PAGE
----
I attended a DFH Ancient Ales tasting at the Penn Museum this past spring. Sam collaborated with Dr. Pat McGovern of the Penn Museum to recreate archaeological samplings of alcoholic beverages found in excavations of various locations. Midas Touch is obviously one of them and I feel like that is the closest of the few they make to what was actually available during that time.
     
  18. NeroFiddled

    NeroFiddled Grand High Pooh-Bah (7,122) Jul 8, 2002 Pennsylvania
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    Not to hijack this thread, but if I might turn it around a bit, I'd like some input.

    I agree with everything said, without doubt, but to play devil's advocate, what is the answer if we turn it around and ask: in general for the common man, how different REALLY are these beers from just 100-200 years ago?

    They would have still tasted like beer, yes? There would have been no outstanding differences across the board, meaning all beers wouldn't have been sour; or smoky because of the way the grains were dried, etc. We were way past using heated rocks in wooden vessels to make 'stein beer" (although we didn't really isolate yeast until the mid 1800's), but we're still talking 1816 to 1916, not 816 to 916! Munich malts would have tasted like Munich malts, Vienna malts would have tasted like Vienna malts, and so on. As to specific varieties of grain or hops, how many people can taste a beer and point out "Oh, that's Maris Otter"? Especially if it's been used in a dark beer. And I'd say the same thing for most of the classic, basic hops. Ask 100 people what a beer you hand them tastes like and at least 50 will say "Uhhhh,... ... beer".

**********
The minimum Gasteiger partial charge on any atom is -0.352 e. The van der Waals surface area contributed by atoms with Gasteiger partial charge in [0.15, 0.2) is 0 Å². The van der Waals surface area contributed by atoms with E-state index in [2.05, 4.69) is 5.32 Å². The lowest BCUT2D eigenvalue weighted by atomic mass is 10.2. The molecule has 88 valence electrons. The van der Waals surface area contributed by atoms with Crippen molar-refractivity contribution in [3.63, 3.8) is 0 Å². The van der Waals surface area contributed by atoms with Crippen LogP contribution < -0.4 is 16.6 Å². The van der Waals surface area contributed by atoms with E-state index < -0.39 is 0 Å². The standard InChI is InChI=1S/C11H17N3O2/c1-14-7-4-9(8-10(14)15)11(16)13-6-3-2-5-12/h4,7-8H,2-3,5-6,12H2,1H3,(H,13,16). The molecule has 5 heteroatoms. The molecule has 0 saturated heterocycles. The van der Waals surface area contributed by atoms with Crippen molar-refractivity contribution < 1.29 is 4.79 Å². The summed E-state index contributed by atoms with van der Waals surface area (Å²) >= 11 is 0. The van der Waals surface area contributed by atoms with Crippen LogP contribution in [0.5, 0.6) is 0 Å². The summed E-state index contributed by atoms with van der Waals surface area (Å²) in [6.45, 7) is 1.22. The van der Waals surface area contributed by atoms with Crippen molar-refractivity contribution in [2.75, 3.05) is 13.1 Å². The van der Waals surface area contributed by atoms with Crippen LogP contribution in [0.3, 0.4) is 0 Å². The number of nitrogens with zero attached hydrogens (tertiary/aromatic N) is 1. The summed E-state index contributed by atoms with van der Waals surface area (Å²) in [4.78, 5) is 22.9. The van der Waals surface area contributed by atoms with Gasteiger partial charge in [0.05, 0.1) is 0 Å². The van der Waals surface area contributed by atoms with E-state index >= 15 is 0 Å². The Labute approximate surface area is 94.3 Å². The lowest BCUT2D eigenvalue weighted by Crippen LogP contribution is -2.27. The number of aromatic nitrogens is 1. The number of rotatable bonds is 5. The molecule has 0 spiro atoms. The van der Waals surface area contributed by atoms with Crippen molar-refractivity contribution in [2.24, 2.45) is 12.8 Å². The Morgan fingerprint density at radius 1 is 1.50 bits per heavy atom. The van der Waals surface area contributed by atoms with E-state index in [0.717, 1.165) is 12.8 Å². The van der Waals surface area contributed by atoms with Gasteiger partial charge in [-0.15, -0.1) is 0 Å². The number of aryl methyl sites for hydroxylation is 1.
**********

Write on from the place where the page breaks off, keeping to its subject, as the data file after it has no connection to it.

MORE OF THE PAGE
So, yes, these beers have changed, particularly due to technological advance, but within 100-200 years ago - which historically speaking is not long at all - weren't most beers, and even some specific examples, roughly the same? I can't imagine that a man enjoying a London porter at the end of WW I would look at one brewed today and find it substantially different.
     
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  19. Troutbeerbum

    Troutbeerbum Initiate (0) Dec 5, 2016 Maine

    Thank you all for the incredible wealth of knowledge here, great reading. NeroFiddled, I would say I'm in the percentage that can't distinguish hops, barley etc. I just like good beer so I understand your point.
    As far as heritage grains, I did a little research at the end of this summer as to whether or not it would be worth growing and trading a local Homebrewer for some beer. Never went any further than an idea.
     
  20. Crusader

    Crusader Pooh-Bah (1,651) Feb 4, 2011 Sweden
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    I have yet to have an historical recreation of an old recipe but I'm very much interested in beer history and historical recipes. What matters to me is that the brewery is open about the process and the ingredients, and is knowledgable about the history of the beer they are purporting to recreate. I want to know as much as possible about the recreated recipe. Alot of times it seems like a brewery is counting on the consumer to take the brewery's word for it that the beer is brewed according to an old recipe/proces. Instead of providing an opportunity to learn about the process and recipe, which is supposedly based on historic research, the consumer is left with marketing speak. Transparancy and learning should be the guiding principles when recreating an old recipe in my opinion, otherwise it just seems pointless.
     
    #20 Crusader, Dec 13, 2016
    Last edited: Dec 13, 2016